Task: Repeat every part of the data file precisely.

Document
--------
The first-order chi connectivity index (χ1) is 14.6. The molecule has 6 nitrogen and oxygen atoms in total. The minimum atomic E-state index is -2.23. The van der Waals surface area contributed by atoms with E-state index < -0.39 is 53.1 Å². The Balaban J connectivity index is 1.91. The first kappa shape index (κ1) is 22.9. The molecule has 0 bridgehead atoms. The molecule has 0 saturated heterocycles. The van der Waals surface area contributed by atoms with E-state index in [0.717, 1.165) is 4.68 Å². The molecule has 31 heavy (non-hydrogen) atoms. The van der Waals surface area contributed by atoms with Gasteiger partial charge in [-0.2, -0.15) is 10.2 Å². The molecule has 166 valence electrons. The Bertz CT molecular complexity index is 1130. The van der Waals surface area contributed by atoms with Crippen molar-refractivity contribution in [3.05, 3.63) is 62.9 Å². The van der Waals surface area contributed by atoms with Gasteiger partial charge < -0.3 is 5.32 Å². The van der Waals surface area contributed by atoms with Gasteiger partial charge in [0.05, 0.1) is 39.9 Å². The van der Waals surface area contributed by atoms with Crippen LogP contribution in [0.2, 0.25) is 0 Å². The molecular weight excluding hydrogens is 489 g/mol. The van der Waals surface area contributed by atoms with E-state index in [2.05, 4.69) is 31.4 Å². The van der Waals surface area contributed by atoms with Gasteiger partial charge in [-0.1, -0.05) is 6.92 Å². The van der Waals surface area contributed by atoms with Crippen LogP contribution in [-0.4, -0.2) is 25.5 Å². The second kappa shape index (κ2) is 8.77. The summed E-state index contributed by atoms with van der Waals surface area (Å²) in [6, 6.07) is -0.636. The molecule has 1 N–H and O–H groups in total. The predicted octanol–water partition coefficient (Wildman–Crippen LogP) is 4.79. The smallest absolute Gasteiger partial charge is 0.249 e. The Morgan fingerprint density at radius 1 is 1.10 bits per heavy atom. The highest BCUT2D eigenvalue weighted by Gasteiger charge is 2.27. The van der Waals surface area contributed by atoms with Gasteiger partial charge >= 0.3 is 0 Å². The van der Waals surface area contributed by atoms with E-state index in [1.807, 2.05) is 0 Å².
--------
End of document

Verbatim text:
The first-order chi connectivity index (χ1) is 14.6. The molecule has 6 nitrogen and oxygen atoms in total. The minimum atomic E-state index is -2.23. The van der Waals surface area contributed by atoms with E-state index < -0.39 is 53.1 Å². The Balaban J connectivity index is 1.91. The first kappa shape index (κ1) is 22.9. The molecule has 0 bridgehead atoms. The molecule has 0 saturated heterocycles. The van der Waals surface area contributed by atoms with E-state index in [0.717, 1.165) is 4.68 Å². The molecule has 31 heavy (non-hydrogen) atoms. The van der Waals surface area contributed by atoms with Gasteiger partial charge in [-0.2, -0.15) is 10.2 Å². The molecule has 166 valence electrons. The Bertz CT molecular complexity index is 1130. The van der Waals surface area contributed by atoms with Crippen molar-refractivity contribution in [3.05, 3.63) is 62.9 Å². The van der Waals surface area contributed by atoms with Gasteiger partial charge < -0.3 is 5.32 Å². The van der Waals surface area contributed by atoms with Gasteiger partial charge in [0.05, 0.1) is 39.9 Å². The van der Waals surface area contributed by atoms with Crippen LogP contribution in [0.2, 0.25) is 0 Å². The molecular weight excluding hydrogens is 489 g/mol. The van der Waals surface area contributed by atoms with E-state index in [2.05, 4.69) is 31.4 Å². The van der Waals surface area contributed by atoms with Gasteiger partial charge in [-0.1, -0.05) is 6.92 Å². The van der Waals surface area contributed by atoms with Crippen LogP contribution in [-0.4, -0.2) is 25.5 Å². The second kappa shape index (κ2) is 8.77. The summed E-state index contributed by atoms with van der Waals surface area (Å²) in [6, 6.07) is -0.636. The molecule has 1 N–H and O–H groups in total. The predicted octanol–water partition coefficient (Wildman–Crippen LogP) is 4.79. The smallest absolute Gasteiger partial charge is 0.249 e. The Morgan fingerprint density at radius 1 is 1.10 bits per heavy atom. The highest BCUT2D eigenvalue weighted by Gasteiger charge is 2.27. The van der Waals surface area contributed by atoms with Gasteiger partial charge >= 0.3 is 0 Å². The van der Waals surface area contributed by atoms with E-state index in [1.807, 2.05) is 0 Å².